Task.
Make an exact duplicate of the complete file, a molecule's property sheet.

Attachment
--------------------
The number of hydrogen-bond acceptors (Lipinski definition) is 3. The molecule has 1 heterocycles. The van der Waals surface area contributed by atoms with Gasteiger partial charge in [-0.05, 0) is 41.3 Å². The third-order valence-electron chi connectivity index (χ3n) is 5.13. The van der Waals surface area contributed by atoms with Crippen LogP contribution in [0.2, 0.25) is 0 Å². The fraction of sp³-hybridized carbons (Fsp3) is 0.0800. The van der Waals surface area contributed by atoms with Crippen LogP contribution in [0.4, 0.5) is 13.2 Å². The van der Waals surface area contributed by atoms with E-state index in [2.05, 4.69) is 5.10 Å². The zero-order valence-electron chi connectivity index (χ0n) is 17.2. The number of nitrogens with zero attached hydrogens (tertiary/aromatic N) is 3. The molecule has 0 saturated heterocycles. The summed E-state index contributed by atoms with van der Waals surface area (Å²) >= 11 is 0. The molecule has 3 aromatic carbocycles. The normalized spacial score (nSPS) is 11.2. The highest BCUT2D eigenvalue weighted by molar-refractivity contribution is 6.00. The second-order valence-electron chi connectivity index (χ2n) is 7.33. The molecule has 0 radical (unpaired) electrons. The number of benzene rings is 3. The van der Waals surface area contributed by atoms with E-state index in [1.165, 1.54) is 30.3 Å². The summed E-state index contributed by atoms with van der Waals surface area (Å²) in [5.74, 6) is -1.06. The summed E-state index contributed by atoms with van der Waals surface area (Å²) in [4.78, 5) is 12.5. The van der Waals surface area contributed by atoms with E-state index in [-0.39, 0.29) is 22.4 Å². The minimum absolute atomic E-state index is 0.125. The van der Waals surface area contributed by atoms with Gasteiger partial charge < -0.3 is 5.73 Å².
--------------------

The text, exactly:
The number of hydrogen-bond acceptors (Lipinski definition) is 3. The molecule has 1 heterocycles. The van der Waals surface area contributed by atoms with Gasteiger partial charge in [-0.05, 0) is 41.3 Å². The third-order valence-electron chi connectivity index (χ3n) is 5.13. The van der Waals surface area contributed by atoms with Crippen LogP contribution in [0.2, 0.25) is 0 Å². The fraction of sp³-hybridized carbons (Fsp3) is 0.0800. The van der Waals surface area contributed by atoms with Crippen LogP contribution in [0.4, 0.5) is 13.2 Å². The van der Waals surface area contributed by atoms with E-state index in [2.05, 4.69) is 5.10 Å². The zero-order valence-electron chi connectivity index (χ0n) is 17.2. The number of nitrogens with zero attached hydrogens (tertiary/aromatic N) is 3. The molecule has 0 saturated heterocycles. The summed E-state index contributed by atoms with van der Waals surface area (Å²) >= 11 is 0. The molecule has 3 aromatic carbocycles. The normalized spacial score (nSPS) is 11.2. The highest BCUT2D eigenvalue weighted by molar-refractivity contribution is 6.00. The second-order valence-electron chi connectivity index (χ2n) is 7.33. The molecule has 0 radical (unpaired) electrons. The number of benzene rings is 3. The van der Waals surface area contributed by atoms with E-state index in [1.165, 1.54) is 30.3 Å². The summed E-state index contributed by atoms with van der Waals surface area (Å²) in [5.74, 6) is -1.06. The summed E-state index contributed by atoms with van der Waals surface area (Å²) in [4.78, 5) is 12.5. The van der Waals surface area contributed by atoms with E-state index in [-0.39, 0.29) is 22.4 Å². The minimum absolute atomic E-state index is 0.125. The van der Waals surface area contributed by atoms with Gasteiger partial charge < -0.3 is 5.73 Å².